The Local Government Institute of Wisconsin, Inc. will collaborate with others to find solutions for the efficient delivery and funding of local government services consistent with the needs of our citizens.
LGI Executive Director, Gary Becker, presented to the June 13, 2011 joint monthly meeting between the City of Evansville and Town of Union on the work of LGI, and what LGI has learned about promoting greater collaboration. The presentation included benefits of collaboration, obstacles to collaboration, and overcoming those obstacles. The City and the Town have an agreement to conduct ongoing joint monthly meetings to explore collaboration and growth issues.
Click here for a copy of the outline from the meeting, which includes these important points.
From the Beloit Daily News:
Sharing equipment, joint purchasing, and combining specialty positions were some of the ideas the Beloit and Janesville city councils tossed around Tuesday evening as ways to collaborate services.
The two councils met at the Beloit Public Library in what they hope will be the first of a series of joint workshops. The purpose was for the councils to get to know each other and to have an open discussion about shared service delivery and cost savings.
The Joint Legislative Committee today introduced three bills, the ideas for which can be traced to LGI's 2010 study Roadmap for Government Transformation.
from The Business Journal Serving Greater Milwaukee:
As health care costs continue to rise and government entities face reduced funding in the state budget, Milwaukee’s cash-strapped taxing bodies are exploring combining their employee benefits to save money.
Representatives from the city of Milwaukee, Milwaukee County, Milwaukee Public Schools, Milwaukee Area Technical College and the Milwaukee Metropolitan Sewerage District have been meeting for about three months to discuss possible cost savings that could be realized by purchasing prescription drug coverage and health insurance together.
Estimating Rural and Urban Minnesota's Interdependencies, by Kate Searls, Minnesota Rural Partners, March 2011
This is the report of a study, funded by US Dept. of Agriculture Rural Development, to document the degree to which rural and urban areas are economically linked. The study looked at Minnesota, but the conclusions apply to Wisconsin as well. Key findings:
• Rural Minnesota provides critical employment in a number of the most sought after industry sectors. Forty percent of Minnesota’s total employment in 17 targeted industry clusters takes place in rural Minnesota.
• Well over half of the state’s jobs in the following clusters are located outside the urban region:
Editorial from the Green Bay Press Gazette, March 13, 2011:
The village of Allouez appears to be taking a rational, measured approach to the possibility of consolidating or sharing fire services — the kind of move our state could see more of as belt-tightening in Madison trickles down to the local level.
Fire officials on Wednesday held the first of two public meetings to gauge residents' thoughts on the matter, which eventually could involve another community providing some service to Allouez. Interim Fire Chief Neil Cameron, acting with approval from the Village Board, has met with fire officials from Bellevue, De Pere and Green Bay to discuss the concept's potential.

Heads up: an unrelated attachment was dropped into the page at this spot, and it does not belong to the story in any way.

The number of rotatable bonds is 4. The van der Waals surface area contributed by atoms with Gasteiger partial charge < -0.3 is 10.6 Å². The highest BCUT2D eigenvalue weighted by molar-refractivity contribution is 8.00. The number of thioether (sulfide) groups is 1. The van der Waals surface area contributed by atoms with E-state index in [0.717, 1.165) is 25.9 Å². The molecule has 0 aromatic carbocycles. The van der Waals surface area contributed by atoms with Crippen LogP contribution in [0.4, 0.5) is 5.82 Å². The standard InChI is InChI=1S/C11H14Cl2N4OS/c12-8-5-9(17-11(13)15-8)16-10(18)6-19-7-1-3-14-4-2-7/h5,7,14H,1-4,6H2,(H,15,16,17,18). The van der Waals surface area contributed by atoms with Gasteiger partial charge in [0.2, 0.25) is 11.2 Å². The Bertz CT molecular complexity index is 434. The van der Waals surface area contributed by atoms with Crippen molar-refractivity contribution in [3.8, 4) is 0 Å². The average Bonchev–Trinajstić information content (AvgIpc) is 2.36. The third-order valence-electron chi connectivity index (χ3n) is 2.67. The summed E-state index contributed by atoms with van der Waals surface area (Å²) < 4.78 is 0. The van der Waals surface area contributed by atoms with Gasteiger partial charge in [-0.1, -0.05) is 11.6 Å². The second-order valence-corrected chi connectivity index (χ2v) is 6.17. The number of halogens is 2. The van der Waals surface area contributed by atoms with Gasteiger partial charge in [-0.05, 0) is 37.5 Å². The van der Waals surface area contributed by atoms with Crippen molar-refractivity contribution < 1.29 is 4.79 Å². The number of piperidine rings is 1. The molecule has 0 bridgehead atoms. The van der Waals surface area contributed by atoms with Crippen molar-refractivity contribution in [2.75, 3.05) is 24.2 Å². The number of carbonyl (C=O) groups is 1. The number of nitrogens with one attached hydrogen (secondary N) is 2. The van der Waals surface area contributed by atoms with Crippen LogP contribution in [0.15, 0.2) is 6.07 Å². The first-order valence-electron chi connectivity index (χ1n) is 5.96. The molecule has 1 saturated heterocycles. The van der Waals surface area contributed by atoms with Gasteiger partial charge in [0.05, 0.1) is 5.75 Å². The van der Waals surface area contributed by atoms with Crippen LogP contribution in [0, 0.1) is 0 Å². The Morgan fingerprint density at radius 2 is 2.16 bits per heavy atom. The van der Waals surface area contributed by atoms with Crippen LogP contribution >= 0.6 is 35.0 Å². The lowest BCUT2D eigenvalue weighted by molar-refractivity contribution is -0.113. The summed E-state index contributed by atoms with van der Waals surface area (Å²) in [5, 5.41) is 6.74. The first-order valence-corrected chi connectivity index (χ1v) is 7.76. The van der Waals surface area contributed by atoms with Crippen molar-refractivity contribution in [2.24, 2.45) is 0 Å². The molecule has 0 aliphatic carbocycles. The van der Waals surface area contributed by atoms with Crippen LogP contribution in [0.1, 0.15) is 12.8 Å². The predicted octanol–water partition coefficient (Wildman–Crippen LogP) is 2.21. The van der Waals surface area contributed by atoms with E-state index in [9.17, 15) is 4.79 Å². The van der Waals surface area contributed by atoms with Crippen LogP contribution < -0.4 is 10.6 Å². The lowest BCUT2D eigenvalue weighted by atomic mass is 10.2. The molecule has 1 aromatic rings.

The Local Government Institute of Wisconsin, in partnership with University of Wisconsin - Extension's Local Government Center, hosted a leadership workshop designed for local government leaders on April 28, 2011. The workshop was broadcast to eleven different sites across the state, and approximately 200 people registered for the event. Attendees were a mix of municipal staff members and elected officials, and representatives from counties, towns, villages, and cities alike were at the workshop.
This workshop provided participants with the basic concepts necessary to transform the way local government services are supplied within their regions through collaboration and service sharing.
The workshop agenda was as follows:
8:30 a.m. Registration & Networking
9:00 a.m. Welcome and Kick-Off
An article from the Wisconsin State Journal describing the difficulty of local government service consolidation:
"For the first time in recent memory, the oddly shaped, sparsely populated and slated-for-extinction town of Blooming Grove will have its own ambulance service.
"The nearly $800,000 it’s spending to do this includes the cost of a new fire station, an ambulance and staff. Despite the start-up costs, town administrator Mike Wolf contends that residents will end up paying less for the service than before, after taking into account the sale of the town’s old public works garage and a contract with the town of Burke to serve its residents, too.
"Still, $800,000 to begin ambulance service in a...." Read the full article
A new website has the potential to streamline the time between identifying a problem and securing a local government solution. SeeClickFix - www.seeclickfix.com - allows citizens to post a problem - from a pothole in front of their house to a broken street light to graffiti in the neighborhood. The problem is posted for all to see as is the time it takes to fix the problem. Local elected officials, eager to stay on voter's good side, monitor the site to ensure timely response to posted problems. The media also monitors the site, looking for good local interest stories.